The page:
2. Amendment to the Canadian Human Rights Act: Federal Bill C-304, An Act to amend the Canadian Human Rights Act (protecting freedom), S.C. 2013, c. 37 received Royal Assent on June 26, 2013, and comes into force on June 26, 2014. The Bill repealed section 13 of the Canadian Human Rights Act, which dealt with hate messages published using telecommunication facilities, such as comments and opinions expressed on Internet websites. Future prosecution for hate speech will fall under the hate propaganda provisions of the Criminal Code (ss. 318-320.1) with consequent higher burden of proof (that is, guilt to be established beyond a reasonable doubt) and limited to hate speech directed at identifiable groups on the basis of colour, race, religion, ethnic origin or sexual orientation. You can read the Government of Canada news release

    3. Policy on removing the "Canadian experience" barrier: On July 15, 2013, the Ontario Human Rights Commission (OHRC) implemented a new policy removing the "Canadian experience" barrier in employment applications. The effect of the policy is that employers and regulatory bodies, such as accrediting professional organizations, may not ask questions regarding an applicant's work experience in Canada unless the "Canadian experience" is legitimately required for the job. The policy is intended to address discrimination directed at immigrants who "can't get a job without Canadian experience and ... can't get experience without a job" which results in immigrants often turning "to unpaid work such as volunteering, internships or low-skilled 'survival jobs' to meet the requirement for Canadian experience." The policy also addresses "obstacles to immigrants who apply for professional accreditation since some regulatory bodies will not admit new members without prior work experience in Canada." The OHRC offers various resources, including a brochure that outlines acceptable and unacceptable types of questions that employers and regulatory bodies may ask under the new policy. You can view the brochure.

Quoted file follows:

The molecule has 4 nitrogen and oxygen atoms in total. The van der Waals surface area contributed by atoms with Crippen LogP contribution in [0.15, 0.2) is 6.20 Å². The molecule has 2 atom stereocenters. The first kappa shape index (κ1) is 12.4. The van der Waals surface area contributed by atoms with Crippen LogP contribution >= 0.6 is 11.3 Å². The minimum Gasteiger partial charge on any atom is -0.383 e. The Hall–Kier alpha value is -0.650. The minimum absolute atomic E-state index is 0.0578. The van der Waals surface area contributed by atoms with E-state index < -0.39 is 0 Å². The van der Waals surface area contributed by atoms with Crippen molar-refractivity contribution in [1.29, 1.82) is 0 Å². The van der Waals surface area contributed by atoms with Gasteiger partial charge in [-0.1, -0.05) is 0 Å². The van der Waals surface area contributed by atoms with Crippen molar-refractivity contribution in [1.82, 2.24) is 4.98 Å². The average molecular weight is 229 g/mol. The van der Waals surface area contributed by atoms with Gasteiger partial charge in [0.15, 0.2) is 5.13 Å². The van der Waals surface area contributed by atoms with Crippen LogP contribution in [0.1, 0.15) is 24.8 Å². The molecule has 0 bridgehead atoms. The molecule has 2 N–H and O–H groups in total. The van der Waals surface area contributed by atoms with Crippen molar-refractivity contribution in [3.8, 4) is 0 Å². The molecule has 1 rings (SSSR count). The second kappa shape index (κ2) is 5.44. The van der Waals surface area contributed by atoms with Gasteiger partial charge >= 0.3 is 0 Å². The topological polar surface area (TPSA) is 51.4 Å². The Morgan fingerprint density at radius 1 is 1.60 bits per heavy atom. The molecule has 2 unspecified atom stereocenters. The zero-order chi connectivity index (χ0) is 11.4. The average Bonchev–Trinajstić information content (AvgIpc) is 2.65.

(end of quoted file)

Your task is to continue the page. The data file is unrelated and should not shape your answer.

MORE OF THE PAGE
1. Conducting human rights investigations: A manual offering practical human rights investigative tools is now available free of charge from Investigations Training. The manual Undertaking Effective Investigations: A Guide for National Human Rights Institutions is available to download.


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    Our vision is a vibrant and inclusive Alberta where the rich diversity of people is celebrated and respected, and where everyone has the opportunity to fully participate in society, free from discrimination.